Each type of fish has its own unique “I don’t wanna be your dinner” survival technique. For hogfish, the poor things, they have a very ineffective technique. They stop, turn sidewise to you, flash different colors, and think they look like a sea fan. They don’t. Except for the really really big ones, they bolt. I guess that’s why they got big. Groupers have a much better technique, they swim up into the closest deepest hole and take their time coming back out, if at all. Mutton snappers, though, they’ve got it figured out. They swim slowly always just out of spearing range so that you follow them half way across the reef believing that you can get closer to them and once they have sufficiently teased you they take off so fast they are out of sight in a second. These muttons have been giving Keith the challenge, I knew he’d get one though…. and it was a biggie! Probably 20 lb. Woohoo, it fed the entire anchorage! It’s a fun way to meet the other cruisers (and try all their tasty side dishes).
Over the mutton snapper and conch dinner plans came together for a wreck dive the next day led by a couple Keith had met at Manjack. It was a 300′, 1907 wreck. I don’t know the name of it, I’ll be googling it when I get some wifi. The day was perfect for it, the glassy flat calm day made looking at it from the dinghy as clear as underwater. It helped that it was in really shallow water as well. We were able to find two boilers, two anchors, two propellers, the shaft, rudder…it was an absolutely amazing dive.
^^ check out the shade for our little dinghy excursion.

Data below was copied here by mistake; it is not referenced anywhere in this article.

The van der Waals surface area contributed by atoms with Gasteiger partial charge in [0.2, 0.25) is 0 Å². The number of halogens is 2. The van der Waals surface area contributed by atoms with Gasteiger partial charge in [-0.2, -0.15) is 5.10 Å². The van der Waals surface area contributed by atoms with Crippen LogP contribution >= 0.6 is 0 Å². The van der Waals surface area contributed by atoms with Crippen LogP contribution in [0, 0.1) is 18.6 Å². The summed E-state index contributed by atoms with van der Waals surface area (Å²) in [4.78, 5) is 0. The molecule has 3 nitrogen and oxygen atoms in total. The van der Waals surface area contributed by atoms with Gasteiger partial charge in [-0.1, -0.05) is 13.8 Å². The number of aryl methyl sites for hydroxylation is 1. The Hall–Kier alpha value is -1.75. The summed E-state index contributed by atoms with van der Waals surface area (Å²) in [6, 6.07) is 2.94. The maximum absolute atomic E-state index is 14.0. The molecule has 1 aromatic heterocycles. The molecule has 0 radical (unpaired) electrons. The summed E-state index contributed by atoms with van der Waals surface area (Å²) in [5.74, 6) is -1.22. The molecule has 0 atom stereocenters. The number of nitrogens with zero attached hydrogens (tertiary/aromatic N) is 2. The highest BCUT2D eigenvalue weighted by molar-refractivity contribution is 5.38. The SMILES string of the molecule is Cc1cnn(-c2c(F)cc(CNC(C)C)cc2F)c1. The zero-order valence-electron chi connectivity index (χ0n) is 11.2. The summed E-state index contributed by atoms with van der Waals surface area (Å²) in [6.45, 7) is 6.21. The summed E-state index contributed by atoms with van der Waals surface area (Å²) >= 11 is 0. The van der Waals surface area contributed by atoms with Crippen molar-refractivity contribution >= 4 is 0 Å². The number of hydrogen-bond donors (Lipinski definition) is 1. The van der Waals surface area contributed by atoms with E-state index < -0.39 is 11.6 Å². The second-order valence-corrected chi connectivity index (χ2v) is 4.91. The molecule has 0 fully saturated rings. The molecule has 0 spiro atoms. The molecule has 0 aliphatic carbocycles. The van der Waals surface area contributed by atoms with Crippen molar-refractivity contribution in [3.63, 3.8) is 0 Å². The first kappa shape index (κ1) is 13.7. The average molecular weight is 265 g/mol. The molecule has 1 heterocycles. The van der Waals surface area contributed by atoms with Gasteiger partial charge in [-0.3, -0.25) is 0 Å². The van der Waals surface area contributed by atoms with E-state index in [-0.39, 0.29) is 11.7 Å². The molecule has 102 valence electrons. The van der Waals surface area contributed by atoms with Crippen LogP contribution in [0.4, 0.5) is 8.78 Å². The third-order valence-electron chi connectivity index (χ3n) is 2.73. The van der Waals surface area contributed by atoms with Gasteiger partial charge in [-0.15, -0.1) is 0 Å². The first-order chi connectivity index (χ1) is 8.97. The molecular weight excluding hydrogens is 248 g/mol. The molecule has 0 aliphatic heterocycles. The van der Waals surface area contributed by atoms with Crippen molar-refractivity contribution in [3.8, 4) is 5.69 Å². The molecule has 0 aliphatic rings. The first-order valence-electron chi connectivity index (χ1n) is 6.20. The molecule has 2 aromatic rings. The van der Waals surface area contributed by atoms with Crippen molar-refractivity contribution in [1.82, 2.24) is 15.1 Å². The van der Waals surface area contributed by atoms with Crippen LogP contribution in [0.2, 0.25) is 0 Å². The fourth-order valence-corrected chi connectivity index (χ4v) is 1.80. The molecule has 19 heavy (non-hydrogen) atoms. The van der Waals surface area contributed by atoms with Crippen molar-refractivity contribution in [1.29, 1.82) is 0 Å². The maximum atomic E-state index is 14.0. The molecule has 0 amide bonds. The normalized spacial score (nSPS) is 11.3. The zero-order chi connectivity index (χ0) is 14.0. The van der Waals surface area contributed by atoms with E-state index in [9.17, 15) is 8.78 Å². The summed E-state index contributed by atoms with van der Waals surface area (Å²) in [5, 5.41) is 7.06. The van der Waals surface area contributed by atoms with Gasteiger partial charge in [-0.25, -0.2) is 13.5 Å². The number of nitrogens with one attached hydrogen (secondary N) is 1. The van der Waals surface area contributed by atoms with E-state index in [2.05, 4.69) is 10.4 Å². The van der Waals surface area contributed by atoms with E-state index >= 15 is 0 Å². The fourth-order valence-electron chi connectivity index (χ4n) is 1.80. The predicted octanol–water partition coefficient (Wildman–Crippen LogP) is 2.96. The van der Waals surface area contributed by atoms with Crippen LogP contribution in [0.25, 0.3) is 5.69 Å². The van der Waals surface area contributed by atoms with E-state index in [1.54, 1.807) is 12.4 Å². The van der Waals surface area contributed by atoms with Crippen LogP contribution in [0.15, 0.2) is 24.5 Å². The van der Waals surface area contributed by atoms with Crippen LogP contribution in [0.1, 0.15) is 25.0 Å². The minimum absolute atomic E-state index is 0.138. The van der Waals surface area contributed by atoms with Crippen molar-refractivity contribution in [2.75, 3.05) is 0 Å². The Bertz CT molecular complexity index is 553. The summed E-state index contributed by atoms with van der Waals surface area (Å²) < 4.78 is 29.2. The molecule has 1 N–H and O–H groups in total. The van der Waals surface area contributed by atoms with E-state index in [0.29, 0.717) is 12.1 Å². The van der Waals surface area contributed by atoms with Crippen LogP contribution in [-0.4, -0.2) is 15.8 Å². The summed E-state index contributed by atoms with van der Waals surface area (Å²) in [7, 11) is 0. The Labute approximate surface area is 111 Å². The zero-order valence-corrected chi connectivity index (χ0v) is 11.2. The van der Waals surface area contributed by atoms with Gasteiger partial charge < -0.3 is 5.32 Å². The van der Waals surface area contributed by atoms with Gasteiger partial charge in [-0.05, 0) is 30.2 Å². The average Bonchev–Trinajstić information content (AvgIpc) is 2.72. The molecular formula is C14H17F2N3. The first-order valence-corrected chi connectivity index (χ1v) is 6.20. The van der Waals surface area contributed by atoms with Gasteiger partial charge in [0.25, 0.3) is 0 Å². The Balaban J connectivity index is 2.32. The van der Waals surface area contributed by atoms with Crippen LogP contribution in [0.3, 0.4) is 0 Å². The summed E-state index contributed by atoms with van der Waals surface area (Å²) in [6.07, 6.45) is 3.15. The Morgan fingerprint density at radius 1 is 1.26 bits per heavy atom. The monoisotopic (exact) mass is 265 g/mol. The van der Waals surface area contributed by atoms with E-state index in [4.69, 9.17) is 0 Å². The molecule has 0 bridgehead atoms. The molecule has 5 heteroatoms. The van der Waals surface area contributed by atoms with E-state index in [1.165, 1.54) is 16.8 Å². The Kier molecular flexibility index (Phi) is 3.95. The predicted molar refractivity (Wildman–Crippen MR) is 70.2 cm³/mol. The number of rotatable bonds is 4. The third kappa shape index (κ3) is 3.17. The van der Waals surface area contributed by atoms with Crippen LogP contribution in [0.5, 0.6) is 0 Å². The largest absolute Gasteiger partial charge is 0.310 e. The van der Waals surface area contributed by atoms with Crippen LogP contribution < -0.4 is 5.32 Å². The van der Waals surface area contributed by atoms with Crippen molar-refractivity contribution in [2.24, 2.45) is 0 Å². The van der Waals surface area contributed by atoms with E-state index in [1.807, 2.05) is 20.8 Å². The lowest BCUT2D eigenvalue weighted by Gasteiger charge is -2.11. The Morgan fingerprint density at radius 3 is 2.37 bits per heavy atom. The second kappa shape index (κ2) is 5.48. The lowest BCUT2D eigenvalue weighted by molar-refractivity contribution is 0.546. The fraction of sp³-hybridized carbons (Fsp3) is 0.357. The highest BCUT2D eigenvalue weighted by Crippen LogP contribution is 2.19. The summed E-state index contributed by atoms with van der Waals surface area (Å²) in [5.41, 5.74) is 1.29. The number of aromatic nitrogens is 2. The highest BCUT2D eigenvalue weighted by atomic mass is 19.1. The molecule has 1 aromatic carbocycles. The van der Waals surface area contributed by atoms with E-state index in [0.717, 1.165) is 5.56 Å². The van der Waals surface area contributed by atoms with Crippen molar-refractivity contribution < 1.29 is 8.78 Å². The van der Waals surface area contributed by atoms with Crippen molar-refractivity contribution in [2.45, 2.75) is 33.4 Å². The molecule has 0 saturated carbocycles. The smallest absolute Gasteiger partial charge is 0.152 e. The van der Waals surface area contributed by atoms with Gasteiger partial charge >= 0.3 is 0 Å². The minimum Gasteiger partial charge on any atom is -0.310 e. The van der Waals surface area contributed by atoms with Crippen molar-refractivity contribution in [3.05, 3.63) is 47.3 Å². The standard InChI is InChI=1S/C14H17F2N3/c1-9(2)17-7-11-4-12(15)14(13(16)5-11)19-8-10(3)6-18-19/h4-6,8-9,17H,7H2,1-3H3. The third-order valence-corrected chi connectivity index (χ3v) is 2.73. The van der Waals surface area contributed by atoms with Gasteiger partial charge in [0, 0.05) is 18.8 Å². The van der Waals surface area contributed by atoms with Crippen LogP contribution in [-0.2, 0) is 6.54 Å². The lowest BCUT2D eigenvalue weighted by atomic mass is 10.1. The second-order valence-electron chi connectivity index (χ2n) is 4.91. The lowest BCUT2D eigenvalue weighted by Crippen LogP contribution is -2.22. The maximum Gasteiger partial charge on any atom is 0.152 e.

^^ we followed “Teamwork” out to the site, you can see the wreck below the water
^^one of the props
^^one of the anchors
A pinch-me-perfect couple of days 🙂
4 thoughts on “Pinch-me-perfect”
We are getting ready to buy our Hawaiian sling. Any advice on length, material, tips, etc.?
Thanks and fair winds!
It’s all a personal preference. What works for us is a 6 foot fiberglass pole spear (grey, the yellow ones are flimsy and don’t shoot straight). For the tip we like the long narrow tip with only one tang. The tip is long enough to go through the whole fish without getting to the pole part (this is important). Keith and I use different strength bands and always have back ups-they don’t last long. We have tried the detachable tips, and some people love them, but we found we don’t like to have a flailing fish on the metal wire that we can’t grab onto and control. We prefer to be able to put one hand on either side of the fish, lift it out of the water and swim back to the dinghy with the fish out of the water, we can’t do this with the detachable. We like to believe this attracts less attention from other predators. We tried the arrow tip with double tangs as well but they took a lot more force to pierce all the way through the fish. We found the metal poles, though nice, to be worthless once they get bent. We also tried the hawiian slings (the sling shot type with seperate spears) it just wasn’t our thing, works for some though. Cheap garden or mechanic gloves are also helpful when you have manhandle the fish. Good luck in picking your gear, fresh fish dinners are in your near future!
Keith and Deborah
That water is so clear and perfect. I miss tropical islands.
What is your new phone number? Call or text me at 956-638-3483; or Emily at 956-638-0840. We love your posts!